Monday, 3 August 2015

'Getting' the future tense

The verb 'faighinn' in the future tense.

Irregular verbs, don't you just love 'em? There aren't actually that many in Gaelic compared to some other languages, but there are a few there with the primary purpose of being a challenge to remember.
In order of 'stem - past tense - future tense,' my four nightmare verbs are:

rach - chaidh/cha deach - thèid (go)

abair/can - thuirt - canaidh (say)

faigh - fhuair/cha dh'fhuair - gheibh/chan fhaigh (get)

thoir - thug - bheir/cha toir (give)

I find it really hard to commit these forms to memory. 'I went' is 'Chaidh mi...' yet 'I didn't go' is 'Cha deach mi...', as irregular in Gaelic as it is in English. Then in the future form you get another word - thèid - but at least this is fairly consistent throughout, dropping its lenition when making pronounciation easier.

The best way to remember things, of course, is to get them to make you laugh.

My 'Caraid Cànan' M made me laugh the other day with the verb 'get' in the future tense, and finally it has stuck.

All through the future tense, it's 'faigh' (rhymes with 'high'), with or without lenition, except the simple future which is a completely different word: Gheibh, loosely pronounced 'yeahv'.

Now, if you've been learning Gaelic more than a couple of months you'll soon be told that the phrase 'mas e thu toil e' ('if you please') is never, EVER uttered by native Gaelic speakers in everyday use.

Manners are implied by use of tense and the question form, so while 'bheir sibh dhomh cupa tì' (give me a cup of tea) is as direct and rude as it sounds in English, the phrase 'am faigh mi cupa tì?' (may I get a cup of tea?) is normally used instead. Forget sounding American, 'am faigh mi...' was around for a long time before English-speaking folk started imitating their American cousins.

So... we're used to 'am faigh mi...', to which of course the response in the negative is 'chan fhaigh' (easy enough to remember) but in the positive is 'gheibh'. Gheibh, as already mentioned, bearing no resemblance to the root 'faigh'.

So... how to remember this?

A great way to remember this is to think of the non-Gaelic speaker visiting a Gaelic speaking canteen-style cafe, and trying their best with the people serving the food:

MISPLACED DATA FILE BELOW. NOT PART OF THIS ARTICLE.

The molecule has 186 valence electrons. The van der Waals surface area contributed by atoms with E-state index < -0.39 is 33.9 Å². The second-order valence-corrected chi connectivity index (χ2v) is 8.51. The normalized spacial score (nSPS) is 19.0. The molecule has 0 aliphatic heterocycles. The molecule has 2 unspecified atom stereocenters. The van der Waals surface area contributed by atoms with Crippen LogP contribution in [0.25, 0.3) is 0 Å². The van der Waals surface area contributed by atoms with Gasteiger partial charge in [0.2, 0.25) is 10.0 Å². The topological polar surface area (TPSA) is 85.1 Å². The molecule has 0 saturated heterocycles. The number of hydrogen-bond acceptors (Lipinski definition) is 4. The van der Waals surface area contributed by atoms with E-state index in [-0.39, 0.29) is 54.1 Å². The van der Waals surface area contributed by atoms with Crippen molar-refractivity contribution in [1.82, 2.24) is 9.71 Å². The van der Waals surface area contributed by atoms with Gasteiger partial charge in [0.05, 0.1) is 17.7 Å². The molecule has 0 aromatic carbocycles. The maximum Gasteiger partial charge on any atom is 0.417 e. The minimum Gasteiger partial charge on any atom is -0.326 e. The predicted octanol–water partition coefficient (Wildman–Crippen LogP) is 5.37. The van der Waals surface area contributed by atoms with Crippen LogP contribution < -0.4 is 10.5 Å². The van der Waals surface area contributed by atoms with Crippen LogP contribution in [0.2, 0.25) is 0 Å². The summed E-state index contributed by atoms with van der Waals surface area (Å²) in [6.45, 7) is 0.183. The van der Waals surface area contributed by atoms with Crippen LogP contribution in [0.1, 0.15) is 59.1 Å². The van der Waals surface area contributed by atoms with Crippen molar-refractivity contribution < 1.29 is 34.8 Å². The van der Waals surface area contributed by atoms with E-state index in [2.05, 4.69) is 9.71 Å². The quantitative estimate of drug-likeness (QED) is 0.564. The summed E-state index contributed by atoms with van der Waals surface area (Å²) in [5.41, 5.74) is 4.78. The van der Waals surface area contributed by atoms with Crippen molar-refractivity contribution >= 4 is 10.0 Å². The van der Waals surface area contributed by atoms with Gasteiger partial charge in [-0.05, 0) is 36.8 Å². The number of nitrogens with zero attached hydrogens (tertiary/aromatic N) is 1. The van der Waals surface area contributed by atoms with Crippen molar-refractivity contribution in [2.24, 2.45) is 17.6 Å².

'Am faigh mi seo?' (May I get this?) 'Gheibh' (You may)
'Am faigh mi seo?' 'Gheibh'
'Am faigh mi seo?' 'Gheibh'

Perplexed, our non-Gaelic speaker takes his food to his table and quietly has a word with his Gaelic friend.

'Well, they're a cheery bunch in here' he says to his friend.
'What do you mean?'
'Well, every time I used that phrase you taught me to get something, they practically cheered! I thought they were going to high-5 me every time!'
'I still don't get what you mean.'
'When I asked for and pointed at the fish, they went 'YEAH!'. Then when I asked for peas, they went 'YEAH!!' Then when I asked for chips, they again went 'YEAH!!!' Are they always that happy?'

His friend thought briefly, then put his hand over his eyes: 'Gheibh' said the friend. 'Gheibh'.

 Now, can anyone think up a joke for chaidh/cha deach/thèid? ;) 


  1. Beware! 'Gheibh' is mostly pronounced as if spelled 'gheò'.

    1. Aye thank you, Lewis and all that, eh? But 'YO!!' works in the joke too (kind of). Now, what I need is a way to remember all the other irregulars... ;)

    2. Just think of them as words like any other. If you read enough G. (or are lucky enough to be able to hear it spoken) then they should just creep up on you. Like all words they occur in context, that's how they make sense. Most irregular forms are in common frequent use, if they weren't they'd have been levelled out long since.

      For 'gheibh' see (put cursor over the map):!page3/cjg9

    3. Oh mo chreach, that is a fascinating map, thank you! Thanks for the tip-off. Bookmarked to be digested beag air bheag.